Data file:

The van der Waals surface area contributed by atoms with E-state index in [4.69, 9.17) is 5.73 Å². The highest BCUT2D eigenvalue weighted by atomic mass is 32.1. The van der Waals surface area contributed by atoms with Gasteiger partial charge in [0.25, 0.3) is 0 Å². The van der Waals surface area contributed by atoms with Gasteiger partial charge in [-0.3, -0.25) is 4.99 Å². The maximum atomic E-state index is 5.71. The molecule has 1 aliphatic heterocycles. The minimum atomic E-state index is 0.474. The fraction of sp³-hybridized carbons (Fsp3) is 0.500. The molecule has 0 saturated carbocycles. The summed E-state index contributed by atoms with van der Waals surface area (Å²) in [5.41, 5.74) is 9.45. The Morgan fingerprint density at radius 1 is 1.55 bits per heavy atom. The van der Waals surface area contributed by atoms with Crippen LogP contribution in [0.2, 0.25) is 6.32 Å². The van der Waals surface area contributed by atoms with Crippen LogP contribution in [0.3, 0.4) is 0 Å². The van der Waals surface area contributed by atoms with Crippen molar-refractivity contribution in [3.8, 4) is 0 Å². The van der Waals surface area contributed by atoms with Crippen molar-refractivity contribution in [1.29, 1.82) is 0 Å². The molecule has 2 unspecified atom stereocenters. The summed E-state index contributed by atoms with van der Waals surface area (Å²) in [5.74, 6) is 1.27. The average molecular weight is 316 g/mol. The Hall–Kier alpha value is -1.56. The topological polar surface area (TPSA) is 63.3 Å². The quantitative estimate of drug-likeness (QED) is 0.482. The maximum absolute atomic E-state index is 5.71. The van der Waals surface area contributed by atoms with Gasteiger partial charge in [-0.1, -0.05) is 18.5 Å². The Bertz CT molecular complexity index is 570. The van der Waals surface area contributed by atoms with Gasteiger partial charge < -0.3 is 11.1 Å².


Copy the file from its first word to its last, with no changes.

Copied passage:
The van der Waals surface area contributed by atoms with E-state index in [4.69, 9.17) is 5.73 Å². The highest BCUT2D eigenvalue weighted by atomic mass is 32.1. The van der Waals surface area contributed by atoms with Gasteiger partial charge in [0.25, 0.3) is 0 Å². The van der Waals surface area contributed by atoms with Gasteiger partial charge in [-0.3, -0.25) is 4.99 Å². The maximum atomic E-state index is 5.71. The molecule has 1 aliphatic heterocycles. The minimum atomic E-state index is 0.474. The fraction of sp³-hybridized carbons (Fsp3) is 0.500. The molecule has 0 saturated carbocycles. The summed E-state index contributed by atoms with van der Waals surface area (Å²) in [5.41, 5.74) is 9.45. The Morgan fingerprint density at radius 1 is 1.55 bits per heavy atom. The van der Waals surface area contributed by atoms with Crippen LogP contribution in [0.2, 0.25) is 6.32 Å². The van der Waals surface area contributed by atoms with Crippen LogP contribution in [0.3, 0.4) is 0 Å². The van der Waals surface area contributed by atoms with Crippen molar-refractivity contribution in [3.8, 4) is 0 Å². The van der Waals surface area contributed by atoms with Crippen molar-refractivity contribution in [1.29, 1.82) is 0 Å². The molecule has 2 unspecified atom stereocenters. The summed E-state index contributed by atoms with van der Waals surface area (Å²) in [5.74, 6) is 1.27. The average molecular weight is 316 g/mol. The Hall–Kier alpha value is -1.56. The topological polar surface area (TPSA) is 63.3 Å². The quantitative estimate of drug-likeness (QED) is 0.482. The maximum absolute atomic E-state index is 5.71. The van der Waals surface area contributed by atoms with Gasteiger partial charge in [-0.1, -0.05) is 18.5 Å². The Bertz CT molecular complexity index is 570. The van der Waals surface area contributed by atoms with Gasteiger partial charge < -0.3 is 11.1 Å².